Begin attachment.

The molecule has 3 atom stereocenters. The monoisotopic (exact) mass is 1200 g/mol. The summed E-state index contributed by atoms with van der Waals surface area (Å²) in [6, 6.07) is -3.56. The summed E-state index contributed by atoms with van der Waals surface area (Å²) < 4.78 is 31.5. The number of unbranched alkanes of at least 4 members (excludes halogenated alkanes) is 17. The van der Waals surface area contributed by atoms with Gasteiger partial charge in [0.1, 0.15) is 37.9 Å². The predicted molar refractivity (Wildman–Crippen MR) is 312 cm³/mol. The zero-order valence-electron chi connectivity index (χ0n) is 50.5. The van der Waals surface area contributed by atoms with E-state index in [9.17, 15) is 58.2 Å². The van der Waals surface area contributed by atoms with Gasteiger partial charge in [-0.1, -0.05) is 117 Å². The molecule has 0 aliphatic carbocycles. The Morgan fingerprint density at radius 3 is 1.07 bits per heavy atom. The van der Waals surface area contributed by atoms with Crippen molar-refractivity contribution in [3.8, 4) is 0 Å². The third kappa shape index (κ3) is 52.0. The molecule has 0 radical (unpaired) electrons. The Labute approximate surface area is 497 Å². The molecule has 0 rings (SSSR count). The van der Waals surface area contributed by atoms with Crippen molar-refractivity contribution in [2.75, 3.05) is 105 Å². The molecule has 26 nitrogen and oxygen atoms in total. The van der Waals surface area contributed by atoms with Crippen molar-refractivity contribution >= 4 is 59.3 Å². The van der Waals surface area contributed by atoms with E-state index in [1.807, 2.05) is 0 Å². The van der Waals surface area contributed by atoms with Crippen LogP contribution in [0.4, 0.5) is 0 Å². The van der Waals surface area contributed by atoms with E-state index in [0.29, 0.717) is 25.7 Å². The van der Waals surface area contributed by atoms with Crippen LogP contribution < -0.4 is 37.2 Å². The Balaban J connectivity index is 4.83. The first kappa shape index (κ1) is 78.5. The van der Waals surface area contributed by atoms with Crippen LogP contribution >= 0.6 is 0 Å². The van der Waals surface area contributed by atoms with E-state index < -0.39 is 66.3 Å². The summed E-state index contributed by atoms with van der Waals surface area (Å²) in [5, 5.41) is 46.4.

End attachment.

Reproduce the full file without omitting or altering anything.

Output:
The molecule has 3 atom stereocenters. The monoisotopic (exact) mass is 1200 g/mol. The summed E-state index contributed by atoms with van der Waals surface area (Å²) in [6, 6.07) is -3.56. The summed E-state index contributed by atoms with van der Waals surface area (Å²) < 4.78 is 31.5. The number of unbranched alkanes of at least 4 members (excludes halogenated alkanes) is 17. The van der Waals surface area contributed by atoms with Gasteiger partial charge in [0.1, 0.15) is 37.9 Å². The predicted molar refractivity (Wildman–Crippen MR) is 312 cm³/mol. The zero-order valence-electron chi connectivity index (χ0n) is 50.5. The van der Waals surface area contributed by atoms with E-state index in [9.17, 15) is 58.2 Å². The van der Waals surface area contributed by atoms with Gasteiger partial charge in [-0.1, -0.05) is 117 Å². The molecule has 0 aliphatic carbocycles. The Morgan fingerprint density at radius 3 is 1.07 bits per heavy atom. The van der Waals surface area contributed by atoms with Crippen molar-refractivity contribution in [3.8, 4) is 0 Å². The third kappa shape index (κ3) is 52.0. The molecule has 0 radical (unpaired) electrons. The Labute approximate surface area is 497 Å². The molecule has 0 rings (SSSR count). The van der Waals surface area contributed by atoms with Crippen molar-refractivity contribution in [2.75, 3.05) is 105 Å². The molecule has 26 nitrogen and oxygen atoms in total. The van der Waals surface area contributed by atoms with Crippen molar-refractivity contribution >= 4 is 59.3 Å². The van der Waals surface area contributed by atoms with E-state index in [1.807, 2.05) is 0 Å². The van der Waals surface area contributed by atoms with Crippen LogP contribution in [0.4, 0.5) is 0 Å². The van der Waals surface area contributed by atoms with E-state index in [0.29, 0.717) is 25.7 Å². The van der Waals surface area contributed by atoms with Crippen LogP contribution < -0.4 is 37.2 Å². The Balaban J connectivity index is 4.83. The first kappa shape index (κ1) is 78.5. The van der Waals surface area contributed by atoms with Crippen LogP contribution >= 0.6 is 0 Å². The van der Waals surface area contributed by atoms with E-state index < -0.39 is 66.3 Å². The summed E-state index contributed by atoms with van der Waals surface area (Å²) in [5, 5.41) is 46.4.